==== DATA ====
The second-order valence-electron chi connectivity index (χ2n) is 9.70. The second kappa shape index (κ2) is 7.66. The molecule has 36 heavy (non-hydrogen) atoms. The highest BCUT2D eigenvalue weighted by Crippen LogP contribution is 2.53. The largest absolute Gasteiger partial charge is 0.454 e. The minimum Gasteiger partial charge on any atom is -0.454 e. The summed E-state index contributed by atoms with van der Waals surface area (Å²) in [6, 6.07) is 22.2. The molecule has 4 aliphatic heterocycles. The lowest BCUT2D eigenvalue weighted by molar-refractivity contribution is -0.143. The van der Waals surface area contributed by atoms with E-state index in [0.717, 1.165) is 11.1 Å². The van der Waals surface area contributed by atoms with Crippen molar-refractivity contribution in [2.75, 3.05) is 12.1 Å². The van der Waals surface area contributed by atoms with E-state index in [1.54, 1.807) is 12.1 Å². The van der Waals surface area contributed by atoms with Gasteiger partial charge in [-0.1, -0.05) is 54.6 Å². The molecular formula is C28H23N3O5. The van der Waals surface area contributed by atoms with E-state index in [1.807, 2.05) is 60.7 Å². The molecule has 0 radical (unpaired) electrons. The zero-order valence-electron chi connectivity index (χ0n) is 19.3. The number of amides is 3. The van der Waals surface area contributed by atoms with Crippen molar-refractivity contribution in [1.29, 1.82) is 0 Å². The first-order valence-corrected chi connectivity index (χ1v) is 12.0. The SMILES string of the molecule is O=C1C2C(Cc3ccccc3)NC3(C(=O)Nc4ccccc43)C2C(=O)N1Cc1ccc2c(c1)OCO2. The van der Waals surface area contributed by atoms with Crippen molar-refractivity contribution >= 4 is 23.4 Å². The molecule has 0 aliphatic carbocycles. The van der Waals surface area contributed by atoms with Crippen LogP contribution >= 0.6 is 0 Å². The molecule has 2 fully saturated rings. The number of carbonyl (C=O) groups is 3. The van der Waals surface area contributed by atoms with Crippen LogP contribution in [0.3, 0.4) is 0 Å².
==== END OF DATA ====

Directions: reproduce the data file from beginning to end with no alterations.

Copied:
The second-order valence-electron chi connectivity index (χ2n) is 9.70. The second kappa shape index (κ2) is 7.66. The molecule has 36 heavy (non-hydrogen) atoms. The highest BCUT2D eigenvalue weighted by Crippen LogP contribution is 2.53. The largest absolute Gasteiger partial charge is 0.454 e. The minimum Gasteiger partial charge on any atom is -0.454 e. The summed E-state index contributed by atoms with van der Waals surface area (Å²) in [6, 6.07) is 22.2. The molecule has 4 aliphatic heterocycles. The lowest BCUT2D eigenvalue weighted by molar-refractivity contribution is -0.143. The van der Waals surface area contributed by atoms with E-state index in [0.717, 1.165) is 11.1 Å². The van der Waals surface area contributed by atoms with Crippen molar-refractivity contribution in [2.75, 3.05) is 12.1 Å². The van der Waals surface area contributed by atoms with E-state index in [1.54, 1.807) is 12.1 Å². The van der Waals surface area contributed by atoms with Gasteiger partial charge in [-0.1, -0.05) is 54.6 Å². The molecular formula is C28H23N3O5. The van der Waals surface area contributed by atoms with E-state index in [1.807, 2.05) is 60.7 Å². The molecule has 0 radical (unpaired) electrons. The zero-order valence-electron chi connectivity index (χ0n) is 19.3. The number of amides is 3. The van der Waals surface area contributed by atoms with Crippen molar-refractivity contribution in [1.29, 1.82) is 0 Å². The first-order valence-corrected chi connectivity index (χ1v) is 12.0. The SMILES string of the molecule is O=C1C2C(Cc3ccccc3)NC3(C(=O)Nc4ccccc43)C2C(=O)N1Cc1ccc2c(c1)OCO2. The van der Waals surface area contributed by atoms with Crippen molar-refractivity contribution >= 4 is 23.4 Å². The molecule has 0 aliphatic carbocycles. The van der Waals surface area contributed by atoms with Crippen LogP contribution >= 0.6 is 0 Å². The molecule has 2 fully saturated rings. The number of carbonyl (C=O) groups is 3. The van der Waals surface area contributed by atoms with Crippen LogP contribution in [0.3, 0.4) is 0 Å².